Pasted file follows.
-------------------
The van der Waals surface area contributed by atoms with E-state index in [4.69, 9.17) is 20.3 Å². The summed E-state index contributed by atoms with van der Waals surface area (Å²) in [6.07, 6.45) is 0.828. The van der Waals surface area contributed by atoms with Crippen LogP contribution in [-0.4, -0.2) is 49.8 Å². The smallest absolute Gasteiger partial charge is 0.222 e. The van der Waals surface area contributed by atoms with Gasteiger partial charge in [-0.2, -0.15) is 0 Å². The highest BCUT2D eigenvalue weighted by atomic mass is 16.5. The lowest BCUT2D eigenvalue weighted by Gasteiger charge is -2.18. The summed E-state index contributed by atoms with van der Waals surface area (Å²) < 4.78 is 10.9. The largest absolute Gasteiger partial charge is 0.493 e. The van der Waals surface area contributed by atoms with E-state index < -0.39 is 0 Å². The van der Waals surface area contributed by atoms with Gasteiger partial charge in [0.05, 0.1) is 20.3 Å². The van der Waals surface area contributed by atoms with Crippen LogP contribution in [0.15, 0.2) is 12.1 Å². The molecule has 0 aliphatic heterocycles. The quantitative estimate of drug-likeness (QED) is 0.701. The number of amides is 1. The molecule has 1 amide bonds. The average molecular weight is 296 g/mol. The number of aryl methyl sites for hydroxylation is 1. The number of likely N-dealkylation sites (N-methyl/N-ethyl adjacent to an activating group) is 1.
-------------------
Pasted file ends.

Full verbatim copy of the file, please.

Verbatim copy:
The van der Waals surface area contributed by atoms with E-state index in [4.69, 9.17) is 20.3 Å². The summed E-state index contributed by atoms with van der Waals surface area (Å²) in [6.07, 6.45) is 0.828. The van der Waals surface area contributed by atoms with Crippen LogP contribution in [-0.4, -0.2) is 49.8 Å². The smallest absolute Gasteiger partial charge is 0.222 e. The van der Waals surface area contributed by atoms with Gasteiger partial charge in [-0.2, -0.15) is 0 Å². The highest BCUT2D eigenvalue weighted by atomic mass is 16.5. The lowest BCUT2D eigenvalue weighted by Gasteiger charge is -2.18. The summed E-state index contributed by atoms with van der Waals surface area (Å²) < 4.78 is 10.9. The largest absolute Gasteiger partial charge is 0.493 e. The van der Waals surface area contributed by atoms with E-state index < -0.39 is 0 Å². The van der Waals surface area contributed by atoms with Gasteiger partial charge in [0.05, 0.1) is 20.3 Å². The van der Waals surface area contributed by atoms with Crippen LogP contribution in [0.15, 0.2) is 12.1 Å². The molecule has 0 aliphatic heterocycles. The quantitative estimate of drug-likeness (QED) is 0.701. The number of amides is 1. The molecule has 1 amide bonds. The average molecular weight is 296 g/mol. The number of aryl methyl sites for hydroxylation is 1. The number of likely N-dealkylation sites (N-methyl/N-ethyl adjacent to an activating group) is 1.